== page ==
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  1. #7124
    Regular Member Loh's Avatar
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    Default HDB launches 8,000 flats for sale under joint BTO and SBF exercise

    POSTED: 30 May 2013 11:22 AM

    SINGAPORE: The Housing and Development Board (HDB) has launched 8,000 flats for sale under the joint Build-To-Order (BTO) and Sale of Balance Flats (SBF) exercise.

    Three new housing measures to help first-timers, second-timers, divorcees, and the elderly will also take effect from this sales exercise.

    To help more first-timers buy a flat earlier, HDB will extend the Parenthood Priority Scheme (PPS) to married first-timers who are expecting a child.

    For second-timers who are right-sizing, HDB will double the quota of two-room and three-room BTO flats for second-timers in non-mature estates from 15 per cent to 30 per cent.

    Out of the 30 per cent quota, five per cent will be set aside for second-timer applicants who are divorced or widowed with children below 16 years old under the Assistance Scheme for Second-Timers (Divorced/Widowed Parents), also known as ASSIST.

    HDB will reserve 50 per cent of the studio apartment (SA) supply in BTO and SBF exercises for eligible elderly applicants under the Studio Apartment Priority Scheme (SAPS). This will provide greater assurance of success for elderly who want to right-size to an SA near their current flat or private property, or near their married children.

    HDB will offer 4,900 BTO flats over eight projects in five non-mature towns, namely Choa Chu Kang, Hougang, Jurong West, Sembawang, and Woodlands. The projects are EastBrook @ Canberra, EastWave @ Canberra, Golden Mint, Hougang Crimson, Keat Hong Crest, Spring Haven @ Jurong, and Woodlands Pasture I & II.

    The Multi-Generation Priority Scheme (MGPS) for parents and married children to apply jointly for flats in the same BTO project will be available to those applying for flats at EastBrook @ Canberra and Spring Haven @ Jurong. 50 per cent of the SAs in Golden Mint will be set aside for eligible elderly flat applicants under the SAPS.

    HDB will offer another 3,100 balance flats in 11 non-mature and 15 mature towns/estates under the SBF Exercise. The non-mature towns are Bukit Batok, Bukit Panjang, Choa Chu Kang, Hougang, Jurong East, Jurong West, Punggol, Sembawang, Sengkang, Woodlands, and Yishun.

    The mature towns
    are Ang Mo Kio, Bedok, Bishan, Bukit Merah, Bukit Timah, Central, Clementi, Geylang, Kallang Whampoa, Marine Parade, Pasir Ris, Queenstown, Serangoon, Tampines, and Toa Payoh.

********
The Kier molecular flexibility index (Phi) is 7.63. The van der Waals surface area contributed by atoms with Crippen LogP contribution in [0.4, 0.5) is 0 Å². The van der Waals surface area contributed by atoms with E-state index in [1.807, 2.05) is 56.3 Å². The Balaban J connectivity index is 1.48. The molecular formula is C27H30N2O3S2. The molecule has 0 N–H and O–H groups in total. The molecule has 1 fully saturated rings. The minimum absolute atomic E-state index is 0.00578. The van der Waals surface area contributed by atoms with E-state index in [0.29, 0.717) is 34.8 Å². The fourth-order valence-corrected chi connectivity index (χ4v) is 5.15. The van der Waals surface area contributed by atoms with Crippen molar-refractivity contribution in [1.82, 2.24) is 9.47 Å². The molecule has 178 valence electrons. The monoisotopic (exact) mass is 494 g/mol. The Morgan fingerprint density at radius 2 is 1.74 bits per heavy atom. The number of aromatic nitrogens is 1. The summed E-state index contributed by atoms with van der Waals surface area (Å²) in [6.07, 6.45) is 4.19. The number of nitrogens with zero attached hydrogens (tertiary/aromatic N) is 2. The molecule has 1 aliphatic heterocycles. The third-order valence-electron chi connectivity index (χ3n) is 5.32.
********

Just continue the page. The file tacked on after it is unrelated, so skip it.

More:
Applications for new flats launched in the May 2013 BTO and SBF Exercises can be submitted online from May 30 to June 5. Applicants can apply for only one flat type/category in one town under either the BTO or SBF Exercise.

    In the next BTO launch in July 2013, HDB will offer about 3,800 BTO flats in Bukit Merah, Sengkang, and Yishun.


    - CNA/ac



    HDB flats (Photo: Hester Tan, channelnewsasia.com)
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  2. #7125
    Regular Member Loh's Avatar
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    Default 2015 SEA Games in Singapore to be held from 5 to 16 June

    By Patwant Singh and Sok HweePOSTED: 29 May 2013 2:39 PM


    The 2015 Southeast Asian Games in Singapore will be held from 5 to 16 June. The Singapore Sports Council (SSC) said the number and type of sports will be finalised at a later date.






    SINGAPORE: Come mid-2015, expect plenty of sporting action in Singapore.

    That's when the 2015 South-East Asia Games will take place - from the 5th to the 16th of June.

    The Singapore Sports Council said it picked the dates for several reasons - one of which is the mid-year school holidays.

    The last two times that Singapore hosted the SEA Games - in 1983 and 1993 - it was also in the middle of the year.

    According to the Singapore Sports Council, the favourable weather in June and the school holidays will make it easier for families and students to be part of the event.

    The Singapore Sports Council (SSC) said the number and type of sports will be finalised at a later date.

    SSC added that football will start its preliminary rounds a few days before the opening ceremony on 5 June 2015.

    Mr Lim Teck Yim, CEO of Singapore Sports Council, said: "How can we get families to think about vacations in Singapore during the school holidays through working with different agencies and different parties to create staycation packages? So the SEA Games becomes more than the Games."

    The dates for 2015 will also mean that the Games will end before the start of the Muslim fasting month of Ramadan.


    Instead of an athletes' village, organisers are considering housing the athletes in hotels within the city to give them easier access to the main venue, the Singapore Sports Hub.

    All in, some 7,000 athletes and officials will be in Singapore for the 12 days of competition and festivities.

    And the Singapore Sports Council is optimistic that it will stay within budget.

    Mr Lim said: "One of the strategies that we are trying to use to manage our budget is to come out with our procurement early enough so that if we need to look for alternatives which are more cost effective, we will be able to do so and have time to do so."